Excellent points, Paul. I hadn't really thought about defining separate Rx values for shorter and longer distances, but it's a great idea.
As you say, race time prediction is tough to dial in when trying to deal with the population in general. A siingle scheme that adequately covers all distances and all abilities simply doesn't exist. Add other variations such as terrain, course accuracy, and weather (as I was so rudely reminded this morning), and things get really hairy.
On the plus side, though, is the fact that we're not involved designing rockets, here. We just wanna know about how fast we might expect to go out in the next race, or see roughly how past races of different distances compare to one another. As programmers, a deviation of 30 seconds in the projection of a 10k may keep you and I awake at night. But it's not really that big a deal in the overall scheme of things. Most runners could plan a race strategy from either end of that 30 second spread and come out in good shape. It's blowing the *first mile* by 30 seconds that sinks the ship before it leaves the harbor.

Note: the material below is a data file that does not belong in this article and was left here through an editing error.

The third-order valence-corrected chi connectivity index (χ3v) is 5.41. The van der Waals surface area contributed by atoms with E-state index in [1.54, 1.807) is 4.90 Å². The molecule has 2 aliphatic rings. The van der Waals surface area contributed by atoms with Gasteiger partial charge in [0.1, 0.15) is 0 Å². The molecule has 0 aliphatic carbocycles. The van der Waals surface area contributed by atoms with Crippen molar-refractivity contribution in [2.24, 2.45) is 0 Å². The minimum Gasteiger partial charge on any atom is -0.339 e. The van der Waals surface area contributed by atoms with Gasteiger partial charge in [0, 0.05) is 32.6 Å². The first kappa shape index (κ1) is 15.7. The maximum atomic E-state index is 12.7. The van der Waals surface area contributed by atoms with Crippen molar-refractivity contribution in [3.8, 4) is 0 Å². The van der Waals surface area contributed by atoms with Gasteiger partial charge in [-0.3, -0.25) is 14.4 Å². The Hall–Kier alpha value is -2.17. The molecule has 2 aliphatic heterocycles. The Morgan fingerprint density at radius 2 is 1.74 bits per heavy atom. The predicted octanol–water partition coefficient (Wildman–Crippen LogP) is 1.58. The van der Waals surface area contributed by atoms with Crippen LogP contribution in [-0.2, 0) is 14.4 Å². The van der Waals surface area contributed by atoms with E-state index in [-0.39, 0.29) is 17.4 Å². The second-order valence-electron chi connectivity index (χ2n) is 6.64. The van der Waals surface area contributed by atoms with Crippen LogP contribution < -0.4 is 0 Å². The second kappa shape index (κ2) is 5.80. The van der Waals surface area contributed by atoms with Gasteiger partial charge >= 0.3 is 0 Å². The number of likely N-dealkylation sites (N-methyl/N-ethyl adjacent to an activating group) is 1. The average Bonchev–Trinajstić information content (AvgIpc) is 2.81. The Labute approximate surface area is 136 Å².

So, those runners who are obessed with dialing in the numbers can study the models, choose the one best suited to themselves, learn what adjustments need to be made, and fine tune their stratgies to the n'th degree (I'm in that boat). Those who are not quite so obsessed, but still want to better understand their potential and improve their times can use any of the prediction models with good results. Smiles all around!